Council of Science Editors:

Watkins PG. "Everybody suffers": Karen refugee women's experiences and conceptualisations of wellbeing and distress. [Doctoral Dissertation]. University of New South Wales; 2012. Available from: http://handle.unsw.edu.au/1959.4/52081 ; https://unsworks.unsw.edu.au/fapi/datastream/unsworks:10751/SOURCE01?view=true


University of New South Wales

2. Egan, Caroline Elizabeth. Sexual behaviour of international backpackers in the context of travel in Australia.

Degree: National Centre in HIV Social Research, 2009, University of New South Wales

This study is the first to collect detailed empirical data on sexual practice among backpackers while exploring the material and social context of backpacking using an ethnographic framework. The theoretical concepts of liminality and sexual scripts were drawn on to analyse the findings. Backpackers were recruited from hostels in Sydney and Cairns; 559 backpackers (243 women, 316 men) completed an anonymous self-administered questionnaire. In addition, 25 in-depth one-to-one interviews with backpackers and 25 semi-structured interviews were conducted with sexual health and travel clinic staff and hostel service providers. Participant and non-participant observation in backpacker hostels also informed the analysis.Drinking alcohol, often to excess, was central to the backpacking setting and was both a reason for and a post-facto justification of unprotected sex. The backpacking setting encouraged transient liaisons. More than half (55%) of backpackers had sex with someone new during their trip and for 71% of them it was with someone that they had just met that day. Twenty-five per cent of those with no expectations to have casual sex on their trip and 22% of those with no previous experience of casual sex had casual sex during their trip. More than half (53%) of those who had sex with a someone new did so while other people were in the room. Only 55% always used a condom with their last new partner. While most backpackers carried condoms and intended to use them, unprotected sex was common. Perception of risk was low: 78% of those who did not use a condom the last time they had casual sex on the trip perceived their risk of getting HIV to be “low” to “nil”. Three participants acquired HIV during their trip. The culture of backpacking encourages more sexually permissive attitudes but does not encourage condom use, especially for those who did not consistently use condoms at home. These findings highlight the need for more broad-based dissemination of information on STIs to young people, and for future sexual health campaigns to specifically target backpackers in the context in which they travel. Advisors/Committee Members: Richters, Juliet, Public Health & Community Medicine, Faculty of Medicine, UNSW, Kippax, Susan, National Centre in HIV Social Research, Faculty of Arts & Social Sciences, UNSW.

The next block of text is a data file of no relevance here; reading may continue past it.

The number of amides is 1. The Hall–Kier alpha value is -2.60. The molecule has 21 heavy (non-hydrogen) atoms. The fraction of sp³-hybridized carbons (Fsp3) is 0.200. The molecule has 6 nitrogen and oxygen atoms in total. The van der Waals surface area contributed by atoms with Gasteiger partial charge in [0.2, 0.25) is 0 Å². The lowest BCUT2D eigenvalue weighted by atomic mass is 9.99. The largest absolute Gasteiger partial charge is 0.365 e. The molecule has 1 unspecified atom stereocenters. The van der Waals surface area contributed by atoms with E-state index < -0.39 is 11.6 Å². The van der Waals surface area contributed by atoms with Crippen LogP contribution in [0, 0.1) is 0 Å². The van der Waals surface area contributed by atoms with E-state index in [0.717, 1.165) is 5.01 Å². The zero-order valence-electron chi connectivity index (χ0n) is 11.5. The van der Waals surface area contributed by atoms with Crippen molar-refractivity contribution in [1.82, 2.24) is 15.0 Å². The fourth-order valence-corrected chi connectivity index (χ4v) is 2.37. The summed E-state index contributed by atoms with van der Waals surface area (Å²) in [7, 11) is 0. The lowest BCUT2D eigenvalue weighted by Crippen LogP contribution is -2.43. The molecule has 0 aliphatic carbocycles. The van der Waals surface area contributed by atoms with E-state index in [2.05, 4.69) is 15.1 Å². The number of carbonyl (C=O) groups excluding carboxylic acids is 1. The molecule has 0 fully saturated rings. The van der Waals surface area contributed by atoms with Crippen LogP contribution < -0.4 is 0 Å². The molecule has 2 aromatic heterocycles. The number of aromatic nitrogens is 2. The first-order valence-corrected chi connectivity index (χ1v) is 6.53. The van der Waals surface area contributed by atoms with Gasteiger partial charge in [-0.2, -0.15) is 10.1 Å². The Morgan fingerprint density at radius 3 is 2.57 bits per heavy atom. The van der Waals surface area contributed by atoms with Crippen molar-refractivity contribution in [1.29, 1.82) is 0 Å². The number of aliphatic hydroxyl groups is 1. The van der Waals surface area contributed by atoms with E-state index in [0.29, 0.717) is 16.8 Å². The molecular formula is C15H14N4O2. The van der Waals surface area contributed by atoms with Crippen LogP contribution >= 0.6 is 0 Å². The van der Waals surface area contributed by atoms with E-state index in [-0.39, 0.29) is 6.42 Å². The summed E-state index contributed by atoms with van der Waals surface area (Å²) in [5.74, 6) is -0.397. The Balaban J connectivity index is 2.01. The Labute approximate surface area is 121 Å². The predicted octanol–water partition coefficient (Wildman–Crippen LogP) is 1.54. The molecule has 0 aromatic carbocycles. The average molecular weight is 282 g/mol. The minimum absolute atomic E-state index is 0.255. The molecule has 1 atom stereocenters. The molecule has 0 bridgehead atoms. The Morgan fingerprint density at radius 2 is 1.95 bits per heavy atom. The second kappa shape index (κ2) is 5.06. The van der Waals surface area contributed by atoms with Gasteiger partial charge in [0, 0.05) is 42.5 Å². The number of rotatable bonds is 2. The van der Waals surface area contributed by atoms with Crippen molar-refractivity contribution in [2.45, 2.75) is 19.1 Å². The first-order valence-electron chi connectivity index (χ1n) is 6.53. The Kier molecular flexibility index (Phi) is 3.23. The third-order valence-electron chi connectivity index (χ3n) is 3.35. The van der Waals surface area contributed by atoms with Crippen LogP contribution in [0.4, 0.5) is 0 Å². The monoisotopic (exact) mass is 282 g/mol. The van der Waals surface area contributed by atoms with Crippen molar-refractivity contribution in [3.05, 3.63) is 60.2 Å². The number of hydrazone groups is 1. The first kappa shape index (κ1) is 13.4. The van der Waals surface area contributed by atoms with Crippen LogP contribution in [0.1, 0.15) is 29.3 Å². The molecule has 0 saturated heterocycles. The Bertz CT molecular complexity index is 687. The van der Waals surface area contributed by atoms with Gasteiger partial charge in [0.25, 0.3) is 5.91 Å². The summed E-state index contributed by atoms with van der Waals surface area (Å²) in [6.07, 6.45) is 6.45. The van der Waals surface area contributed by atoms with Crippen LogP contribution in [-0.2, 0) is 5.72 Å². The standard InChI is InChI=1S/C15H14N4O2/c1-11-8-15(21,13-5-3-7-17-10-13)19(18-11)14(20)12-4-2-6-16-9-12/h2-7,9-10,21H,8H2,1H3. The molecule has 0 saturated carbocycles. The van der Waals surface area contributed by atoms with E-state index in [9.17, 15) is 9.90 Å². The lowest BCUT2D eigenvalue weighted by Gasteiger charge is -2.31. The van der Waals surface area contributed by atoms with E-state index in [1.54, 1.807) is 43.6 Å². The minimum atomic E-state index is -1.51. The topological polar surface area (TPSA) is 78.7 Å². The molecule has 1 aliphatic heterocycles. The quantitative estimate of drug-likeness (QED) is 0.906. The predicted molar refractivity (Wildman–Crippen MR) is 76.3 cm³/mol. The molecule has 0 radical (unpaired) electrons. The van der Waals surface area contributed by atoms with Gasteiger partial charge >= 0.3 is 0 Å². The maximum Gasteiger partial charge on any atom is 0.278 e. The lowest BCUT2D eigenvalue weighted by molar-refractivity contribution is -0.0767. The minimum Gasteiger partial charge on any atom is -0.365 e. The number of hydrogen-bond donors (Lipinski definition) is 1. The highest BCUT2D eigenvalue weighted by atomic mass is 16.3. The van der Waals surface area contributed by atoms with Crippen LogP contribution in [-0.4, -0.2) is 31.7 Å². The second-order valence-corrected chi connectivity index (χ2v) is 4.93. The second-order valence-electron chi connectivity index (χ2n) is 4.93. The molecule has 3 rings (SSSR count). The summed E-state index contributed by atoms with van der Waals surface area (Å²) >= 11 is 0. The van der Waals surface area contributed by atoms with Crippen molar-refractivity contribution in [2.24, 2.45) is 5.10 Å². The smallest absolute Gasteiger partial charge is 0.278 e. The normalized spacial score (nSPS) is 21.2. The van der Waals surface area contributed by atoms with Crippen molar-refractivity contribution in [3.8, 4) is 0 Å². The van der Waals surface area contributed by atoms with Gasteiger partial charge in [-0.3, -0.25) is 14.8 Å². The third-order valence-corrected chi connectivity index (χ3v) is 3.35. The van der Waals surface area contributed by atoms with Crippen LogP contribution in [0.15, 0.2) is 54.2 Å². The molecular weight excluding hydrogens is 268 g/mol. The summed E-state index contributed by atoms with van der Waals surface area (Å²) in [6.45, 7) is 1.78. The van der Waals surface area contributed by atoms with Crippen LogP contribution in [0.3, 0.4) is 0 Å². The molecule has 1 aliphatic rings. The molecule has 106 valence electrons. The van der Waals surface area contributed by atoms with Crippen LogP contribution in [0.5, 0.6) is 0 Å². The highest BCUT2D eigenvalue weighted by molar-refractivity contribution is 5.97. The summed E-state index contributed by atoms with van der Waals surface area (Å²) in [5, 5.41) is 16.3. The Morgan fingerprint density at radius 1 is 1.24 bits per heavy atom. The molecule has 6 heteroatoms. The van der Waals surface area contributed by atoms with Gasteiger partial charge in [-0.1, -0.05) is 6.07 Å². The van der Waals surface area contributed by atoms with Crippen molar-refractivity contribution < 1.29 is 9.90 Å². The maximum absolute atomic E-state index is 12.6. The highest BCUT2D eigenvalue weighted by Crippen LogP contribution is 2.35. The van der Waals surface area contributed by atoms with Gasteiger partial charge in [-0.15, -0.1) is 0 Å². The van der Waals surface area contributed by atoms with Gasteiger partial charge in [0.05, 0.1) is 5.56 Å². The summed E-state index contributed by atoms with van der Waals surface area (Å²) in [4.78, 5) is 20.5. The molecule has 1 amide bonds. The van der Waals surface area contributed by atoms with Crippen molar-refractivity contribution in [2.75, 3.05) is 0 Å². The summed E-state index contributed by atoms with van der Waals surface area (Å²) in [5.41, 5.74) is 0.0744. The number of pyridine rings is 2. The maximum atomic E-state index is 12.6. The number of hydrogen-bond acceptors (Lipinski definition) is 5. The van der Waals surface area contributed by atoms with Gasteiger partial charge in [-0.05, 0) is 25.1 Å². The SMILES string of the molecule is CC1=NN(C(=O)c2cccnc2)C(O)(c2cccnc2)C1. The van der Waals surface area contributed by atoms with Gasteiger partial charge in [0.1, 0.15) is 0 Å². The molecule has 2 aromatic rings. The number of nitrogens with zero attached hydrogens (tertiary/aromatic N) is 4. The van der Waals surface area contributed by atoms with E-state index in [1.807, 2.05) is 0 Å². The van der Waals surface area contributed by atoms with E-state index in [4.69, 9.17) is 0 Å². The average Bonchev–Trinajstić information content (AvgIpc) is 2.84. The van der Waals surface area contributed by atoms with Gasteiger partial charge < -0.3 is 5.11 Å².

Subjects/Keywords: Backpackers; Sex; Travel; Sexual risk; Sexual health

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APA · Chicago · MLA · Vancouver · CSE | Export to Zotero / EndNote / Reference Manager

APA (6th Edition):

Egan, C. E. (2009). Sexual behaviour of international backpackers in the context of travel in Australia. (Doctoral Dissertation). University of New South Wales. Retrieved from http://handle.unsw.edu.au/1959.4/43550 ; https://unsworks.unsw.edu.au/fapi/datastream/unsworks:4769/SOURCE02?view=true

Chicago Manual of Style (16th Edition):

Egan, Caroline Elizabeth. “Sexual behaviour of international backpackers in the context of travel in Australia.” 2009. Doctoral Dissertation, University of New South Wales. Accessed January 18, 2021. http://handle.unsw.edu.au/1959.4/43550 ; https://unsworks.unsw.edu.au/fapi/datastream/unsworks:4769/SOURCE02?view=true.

MLA Handbook (7th Edition):

Egan, Caroline Elizabeth. “Sexual behaviour of international backpackers in the context of travel in Australia.” 2009. Web. 18 Jan 2021.

Vancouver:

Egan CE. Sexual behaviour of international backpackers in the context of travel in Australia. [Internet] [Doctoral dissertation]. University of New South Wales; 2009. [cited 2021 Jan 18]. Available from: http://handle.unsw.edu.au/1959.4/43550 ; https://unsworks.unsw.edu.au/fapi/datastream/unsworks:4769/SOURCE02?view=true.

Council of Science Editors:

Egan CE. Sexual behaviour of international backpackers in the context of travel in Australia. [Doctoral Dissertation]. University of New South Wales; 2009. Available from: http://handle.unsw.edu.au/1959.4/43550 ; https://unsworks.unsw.edu.au/fapi/datastream/unsworks:4769/SOURCE02?view=true